By José Perez
If you got served the two beers below, which one would you choose to drink?
If you picked the one on the right, then you can already instinctively recognise a beer poured in a “beer-clean” glass compared to one poured in a not so beer-clean glass.
But what is a “beer-clean” glass? What does it mean and how is it different from a “clean” glass? Most importantly, how should you clean your beer glasses to ensure they are beer-clean?
A beer-clean glass has been cleaned in such a way that it does not alter the appearance and aroma of the beer poured into it. This means it is free of any dirt, dried beer, sanitizer or oil/grease residue on the glass surface. When this is achieved, the beer will be the most visually appealing, have good head retention and lacing will form on the inside of the glass as the beer is consumed. A non-beer-clean glass on the other hand, will typically have poor head retention (this is caused by microscopic oil residue that degrades head formation and retention), bubbles clinging to inside of the glass in the liquid portion of the beer, or can also have lingering smell from the cleaning or sanitizing products used to clean the glass.
Example of lacing in a beer-clean glass (right) vs a non-beer-clean glass (left)
Now that we know how to recognise a beer-clean glass, let’s have a look at how we can achieve this result. The following are the industry best practices for cleaning beer glassware, and more details can be found in the Brewers Association Draught Beer Quality Manual (link at the end this article):
- Empty any residual liquid from your dirty glass.
- Clean the glass using a brush, hot water and a suitable detergent. In theory, you should avoid any oil-based or fat-based detergent as they will leave a film on the glass that can be detrimental to head retention. Low suds detergent can be used. In practice, if you don’t have any of these at hand, I have found that regular dishwashing detergent works too but try to use one with a neutral sent and make sure you rinse your glasses very well with hot water. Also, only use your brush to clean beer glasses, don’t use it to do the dishes from that Beef Bourguignon you had for dinner last night.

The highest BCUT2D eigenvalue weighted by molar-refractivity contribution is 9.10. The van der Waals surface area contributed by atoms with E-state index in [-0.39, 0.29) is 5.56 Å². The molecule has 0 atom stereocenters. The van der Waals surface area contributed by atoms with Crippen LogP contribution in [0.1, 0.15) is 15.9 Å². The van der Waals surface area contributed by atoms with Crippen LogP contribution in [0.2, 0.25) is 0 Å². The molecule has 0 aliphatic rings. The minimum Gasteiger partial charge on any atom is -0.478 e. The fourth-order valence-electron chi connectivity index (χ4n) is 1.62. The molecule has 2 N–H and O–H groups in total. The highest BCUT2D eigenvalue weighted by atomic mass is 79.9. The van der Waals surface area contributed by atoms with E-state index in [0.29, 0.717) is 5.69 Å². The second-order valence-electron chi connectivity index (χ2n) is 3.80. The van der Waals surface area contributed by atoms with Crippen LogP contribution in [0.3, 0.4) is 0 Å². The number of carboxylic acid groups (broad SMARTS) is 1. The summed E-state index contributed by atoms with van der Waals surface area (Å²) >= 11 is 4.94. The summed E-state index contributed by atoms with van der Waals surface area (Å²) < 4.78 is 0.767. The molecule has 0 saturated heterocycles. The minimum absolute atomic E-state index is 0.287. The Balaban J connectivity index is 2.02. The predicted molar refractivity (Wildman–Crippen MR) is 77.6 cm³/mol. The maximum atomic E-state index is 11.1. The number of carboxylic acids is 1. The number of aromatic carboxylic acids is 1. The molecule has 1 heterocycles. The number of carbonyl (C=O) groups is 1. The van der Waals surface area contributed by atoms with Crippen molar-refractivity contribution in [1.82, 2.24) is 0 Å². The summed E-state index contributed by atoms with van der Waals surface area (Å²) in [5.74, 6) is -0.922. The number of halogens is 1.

- Rinse your glass well with hot water.
- Rinse of your glass in a sanitizer solution. This step is more directed at commercial operations so personally I don’t bother with it at home.
- Leave your glass to air-dry upside down on a corrugated surface, a stainless-steel dish rack or anything that allows air under the glass. Do not dry your glass with a towel as this can leave lint on the glass surface and transfer odours.
- When you are ready to use the glass again, give it a quick rinse with cold water before pouring your beer into it.
Once you’re done cleaning your beer glass, there are a few tests that you can do to make sure you did a good job:
- Sheeting test: dip you glass in water and lift it out upside down. If the water is evenly distributed on the inner surface, then you have a beer-clean glass. If the water forms droplets on the inner surface, this means that a small film is still present and that the glass should be cleaned again.
- Salt test: wet your glass and sprinkle salt on the inside surface of your glass. If the salt adheres evenly to the entire surface, then you have a beer-clean glass. Salt will not adhere where a greasy film is still present.
- Lacing test: this one is my favourite as it involves pouring yourself a beer. As mentioned earlier in the article, the foam will stick to the side of your beer-clean glass in parallel rings with every sip you drink. If the foam adheres to the glass in a random pattern or does not adhere at all, you may want to keep practicing your beer glassware cleaning skills ;-)!
Example of salt test. Beer-clean glass (left) vs a non-beer-clean glass (right)
Now you know pretty much everything there is to know about beer-clean glassware so you can enjoy an amazing looking beer at home after putting so much effort into brewing it to perfection.
Brewers Association Draught Beer Quality Manual – Fourth Edition (pages 53 to 55)